Our culture is ripe with inappropriately used adjectives. Marketers toss the word “turbo” around with reckless abandon, even though most applications of the Latin root have little to do with air, much less forcing air into an internal combustion engine.
Likewise, the word French gets quite a workout as a prefix and modifier, and is often used to describe things that have little or nothing to do with France.
Among the things incorrectly labeled French are fries, cuffs, curls, curves, and that God-awful orange salad dressing. This young lady has a few things to say about stuff wrongly ascribed as being somehow French:
French cars are another story, however. Sure, as products of French companies, French cars are obviously and actually French. That said, French cars are also very French in terms of style, character, and, historically, reliability.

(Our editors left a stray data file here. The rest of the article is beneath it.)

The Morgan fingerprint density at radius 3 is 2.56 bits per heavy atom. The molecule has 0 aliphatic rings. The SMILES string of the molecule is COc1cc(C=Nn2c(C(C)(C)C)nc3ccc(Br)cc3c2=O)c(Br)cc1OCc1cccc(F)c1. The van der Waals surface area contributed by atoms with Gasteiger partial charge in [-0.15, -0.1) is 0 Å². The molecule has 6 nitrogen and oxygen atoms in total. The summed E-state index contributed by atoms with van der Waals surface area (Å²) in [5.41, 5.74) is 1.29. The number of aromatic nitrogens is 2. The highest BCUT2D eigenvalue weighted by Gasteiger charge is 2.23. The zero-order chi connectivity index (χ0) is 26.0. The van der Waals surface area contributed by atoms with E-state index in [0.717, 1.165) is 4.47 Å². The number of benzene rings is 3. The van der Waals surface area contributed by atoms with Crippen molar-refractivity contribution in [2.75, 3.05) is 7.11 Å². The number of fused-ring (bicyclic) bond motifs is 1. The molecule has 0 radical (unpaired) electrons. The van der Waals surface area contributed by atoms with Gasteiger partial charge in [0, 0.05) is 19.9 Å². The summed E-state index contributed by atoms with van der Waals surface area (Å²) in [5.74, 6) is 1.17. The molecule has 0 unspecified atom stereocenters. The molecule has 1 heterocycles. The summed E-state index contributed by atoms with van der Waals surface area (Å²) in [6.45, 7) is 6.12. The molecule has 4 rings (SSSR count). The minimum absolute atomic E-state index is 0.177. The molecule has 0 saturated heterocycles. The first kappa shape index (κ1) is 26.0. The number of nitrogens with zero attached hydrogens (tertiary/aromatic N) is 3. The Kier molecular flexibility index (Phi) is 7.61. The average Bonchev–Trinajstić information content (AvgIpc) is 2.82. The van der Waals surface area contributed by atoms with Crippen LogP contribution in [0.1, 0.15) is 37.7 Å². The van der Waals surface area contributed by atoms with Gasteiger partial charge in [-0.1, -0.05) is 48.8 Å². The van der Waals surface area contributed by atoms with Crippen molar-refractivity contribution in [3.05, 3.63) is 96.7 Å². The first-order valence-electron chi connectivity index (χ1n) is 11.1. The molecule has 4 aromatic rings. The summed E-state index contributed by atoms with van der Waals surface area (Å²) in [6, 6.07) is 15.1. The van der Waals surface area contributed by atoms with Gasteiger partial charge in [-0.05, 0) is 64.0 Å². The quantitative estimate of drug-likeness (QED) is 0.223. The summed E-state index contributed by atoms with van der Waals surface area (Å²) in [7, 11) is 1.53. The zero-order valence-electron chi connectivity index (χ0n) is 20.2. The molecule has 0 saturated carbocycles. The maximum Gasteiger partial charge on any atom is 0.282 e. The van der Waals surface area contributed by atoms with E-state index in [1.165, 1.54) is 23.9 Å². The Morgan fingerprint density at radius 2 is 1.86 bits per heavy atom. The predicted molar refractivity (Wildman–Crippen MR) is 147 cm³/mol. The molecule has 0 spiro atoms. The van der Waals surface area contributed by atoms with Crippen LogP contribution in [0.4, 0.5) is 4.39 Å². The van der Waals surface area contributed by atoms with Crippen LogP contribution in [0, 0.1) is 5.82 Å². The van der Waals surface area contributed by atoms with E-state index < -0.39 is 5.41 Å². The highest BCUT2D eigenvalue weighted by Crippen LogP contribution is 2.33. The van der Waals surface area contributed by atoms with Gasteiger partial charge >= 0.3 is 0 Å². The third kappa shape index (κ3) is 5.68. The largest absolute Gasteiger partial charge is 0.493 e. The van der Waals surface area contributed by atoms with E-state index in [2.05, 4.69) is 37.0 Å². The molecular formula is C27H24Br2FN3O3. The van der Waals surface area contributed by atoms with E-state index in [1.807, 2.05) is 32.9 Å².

In Consumer Guide’s Auto ’77 magazine, our editors called Peugeot “The French Mercedes,” which was high praise coming from CG at the time. In context, the compliment was a reference to road manners and cabin fit and finish, and not to reliability.
Sadly, this author has spent precious little time behind the wheel of French cars, other than test driving a Renault Alliance back in the day and piloting the occasional Peugeot around the service station I worked at back in the Eighties.
Friends and journalists who have more seat time in French rides than I do share tales of quirky control layouts, nicely appointed cabins, and extraordinary ride comfort—especially in Peugeots.
French automakers never spent much effort tailoring their products to the U.S. market, so their share of the sales here were always trivial. And as regulatory compliance became more difficult, French companies simply backed away from our shores, leaving Americans with more mainstream (if less entertaining) vehicles to choose from.
Collected here are ten classic French car ads—all for vehicles sold here in the U.S. As always, if you recall spending time in any of the depicted rides, we ask that you tell us about it. We’d love to hear your French-car story.